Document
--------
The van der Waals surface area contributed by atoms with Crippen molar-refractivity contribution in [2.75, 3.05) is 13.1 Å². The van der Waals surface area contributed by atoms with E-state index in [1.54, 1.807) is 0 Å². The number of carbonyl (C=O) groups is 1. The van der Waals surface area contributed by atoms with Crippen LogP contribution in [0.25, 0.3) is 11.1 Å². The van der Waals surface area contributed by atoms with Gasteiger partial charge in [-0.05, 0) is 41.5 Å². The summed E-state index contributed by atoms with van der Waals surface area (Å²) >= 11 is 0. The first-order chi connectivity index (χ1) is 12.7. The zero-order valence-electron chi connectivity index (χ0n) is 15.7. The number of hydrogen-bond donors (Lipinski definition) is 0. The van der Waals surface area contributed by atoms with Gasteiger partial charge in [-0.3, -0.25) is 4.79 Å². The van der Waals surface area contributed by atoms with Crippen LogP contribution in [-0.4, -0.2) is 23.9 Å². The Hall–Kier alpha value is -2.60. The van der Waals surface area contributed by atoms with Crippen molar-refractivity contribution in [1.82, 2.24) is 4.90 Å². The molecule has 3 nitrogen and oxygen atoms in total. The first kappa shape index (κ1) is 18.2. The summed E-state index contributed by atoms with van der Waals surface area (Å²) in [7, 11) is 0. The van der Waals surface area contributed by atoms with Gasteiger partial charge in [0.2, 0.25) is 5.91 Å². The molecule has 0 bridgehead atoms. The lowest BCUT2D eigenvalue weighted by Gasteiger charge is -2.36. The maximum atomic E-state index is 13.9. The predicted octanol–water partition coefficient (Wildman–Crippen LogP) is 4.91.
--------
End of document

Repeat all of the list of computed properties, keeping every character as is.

The van der Waals surface area contributed by atoms with Crippen molar-refractivity contribution in [2.75, 3.05) is 13.1 Å². The van der Waals surface area contributed by atoms with E-state index in [1.54, 1.807) is 0 Å². The number of carbonyl (C=O) groups is 1. The van der Waals surface area contributed by atoms with Crippen LogP contribution in [0.25, 0.3) is 11.1 Å². The van der Waals surface area contributed by atoms with Gasteiger partial charge in [-0.05, 0) is 41.5 Å². The summed E-state index contributed by atoms with van der Waals surface area (Å²) >= 11 is 0. The first-order chi connectivity index (χ1) is 12.7. The zero-order valence-electron chi connectivity index (χ0n) is 15.7. The number of hydrogen-bond donors (Lipinski definition) is 0. The van der Waals surface area contributed by atoms with Gasteiger partial charge in [-0.3, -0.25) is 4.79 Å². The van der Waals surface area contributed by atoms with Crippen LogP contribution in [-0.4, -0.2) is 23.9 Å². The Hall–Kier alpha value is -2.60. The van der Waals surface area contributed by atoms with Crippen molar-refractivity contribution in [1.82, 2.24) is 4.90 Å². The molecule has 3 nitrogen and oxygen atoms in total. The first kappa shape index (κ1) is 18.2. The summed E-state index contributed by atoms with van der Waals surface area (Å²) in [7, 11) is 0. The van der Waals surface area contributed by atoms with Gasteiger partial charge in [0.2, 0.25) is 5.91 Å². The molecule has 0 bridgehead atoms. The lowest BCUT2D eigenvalue weighted by Gasteiger charge is -2.36. The maximum atomic E-state index is 13.9. The predicted octanol–water partition coefficient (Wildman–Crippen LogP) is 4.91.